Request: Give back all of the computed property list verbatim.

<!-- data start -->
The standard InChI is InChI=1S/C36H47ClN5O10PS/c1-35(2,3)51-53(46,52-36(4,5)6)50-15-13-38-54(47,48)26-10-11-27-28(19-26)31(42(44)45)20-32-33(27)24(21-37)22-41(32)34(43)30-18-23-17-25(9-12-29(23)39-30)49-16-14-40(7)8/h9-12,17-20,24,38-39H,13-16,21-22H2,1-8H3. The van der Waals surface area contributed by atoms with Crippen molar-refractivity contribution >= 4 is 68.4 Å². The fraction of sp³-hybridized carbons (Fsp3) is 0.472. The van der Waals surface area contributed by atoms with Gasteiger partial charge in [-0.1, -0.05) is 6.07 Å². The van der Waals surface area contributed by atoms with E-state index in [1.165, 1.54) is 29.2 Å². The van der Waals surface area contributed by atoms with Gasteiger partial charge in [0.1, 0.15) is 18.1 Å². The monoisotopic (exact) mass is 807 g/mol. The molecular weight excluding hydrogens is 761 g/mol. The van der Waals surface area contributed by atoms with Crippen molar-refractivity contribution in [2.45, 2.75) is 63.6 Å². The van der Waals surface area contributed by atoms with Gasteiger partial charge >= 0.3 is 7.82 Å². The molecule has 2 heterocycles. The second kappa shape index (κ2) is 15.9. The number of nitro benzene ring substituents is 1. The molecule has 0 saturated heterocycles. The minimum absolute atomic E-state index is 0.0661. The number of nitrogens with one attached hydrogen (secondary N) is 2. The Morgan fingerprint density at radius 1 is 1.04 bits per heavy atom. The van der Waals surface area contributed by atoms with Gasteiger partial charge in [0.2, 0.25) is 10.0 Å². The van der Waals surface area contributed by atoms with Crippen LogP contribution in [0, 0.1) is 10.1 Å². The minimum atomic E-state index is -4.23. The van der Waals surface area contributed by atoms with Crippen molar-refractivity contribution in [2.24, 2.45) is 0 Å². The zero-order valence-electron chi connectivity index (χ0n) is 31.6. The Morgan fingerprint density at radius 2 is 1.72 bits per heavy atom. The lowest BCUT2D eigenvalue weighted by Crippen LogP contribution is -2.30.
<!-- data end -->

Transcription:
The standard InChI is InChI=1S/C36H47ClN5O10PS/c1-35(2,3)51-53(46,52-36(4,5)6)50-15-13-38-54(47,48)26-10-11-27-28(19-26)31(42(44)45)20-32-33(27)24(21-37)22-41(32)34(43)30-18-23-17-25(9-12-29(23)39-30)49-16-14-40(7)8/h9-12,17-20,24,38-39H,13-16,21-22H2,1-8H3. The van der Waals surface area contributed by atoms with Crippen molar-refractivity contribution >= 4 is 68.4 Å². The fraction of sp³-hybridized carbons (Fsp3) is 0.472. The van der Waals surface area contributed by atoms with Gasteiger partial charge in [-0.1, -0.05) is 6.07 Å². The van der Waals surface area contributed by atoms with E-state index in [1.165, 1.54) is 29.2 Å². The van der Waals surface area contributed by atoms with Gasteiger partial charge in [0.1, 0.15) is 18.1 Å². The monoisotopic (exact) mass is 807 g/mol. The molecular weight excluding hydrogens is 761 g/mol. The van der Waals surface area contributed by atoms with Crippen molar-refractivity contribution in [2.45, 2.75) is 63.6 Å². The van der Waals surface area contributed by atoms with Gasteiger partial charge >= 0.3 is 7.82 Å². The molecule has 2 heterocycles. The second kappa shape index (κ2) is 15.9. The number of nitro benzene ring substituents is 1. The molecule has 0 saturated heterocycles. The minimum absolute atomic E-state index is 0.0661. The number of nitrogens with one attached hydrogen (secondary N) is 2. The Morgan fingerprint density at radius 1 is 1.04 bits per heavy atom. The van der Waals surface area contributed by atoms with Gasteiger partial charge in [0.2, 0.25) is 10.0 Å². The van der Waals surface area contributed by atoms with Crippen LogP contribution in [0, 0.1) is 10.1 Å². The minimum atomic E-state index is -4.23. The van der Waals surface area contributed by atoms with Crippen molar-refractivity contribution in [2.24, 2.45) is 0 Å². The zero-order valence-electron chi connectivity index (χ0n) is 31.6. The Morgan fingerprint density at radius 2 is 1.72 bits per heavy atom. The lowest BCUT2D eigenvalue weighted by Crippen LogP contribution is -2.30.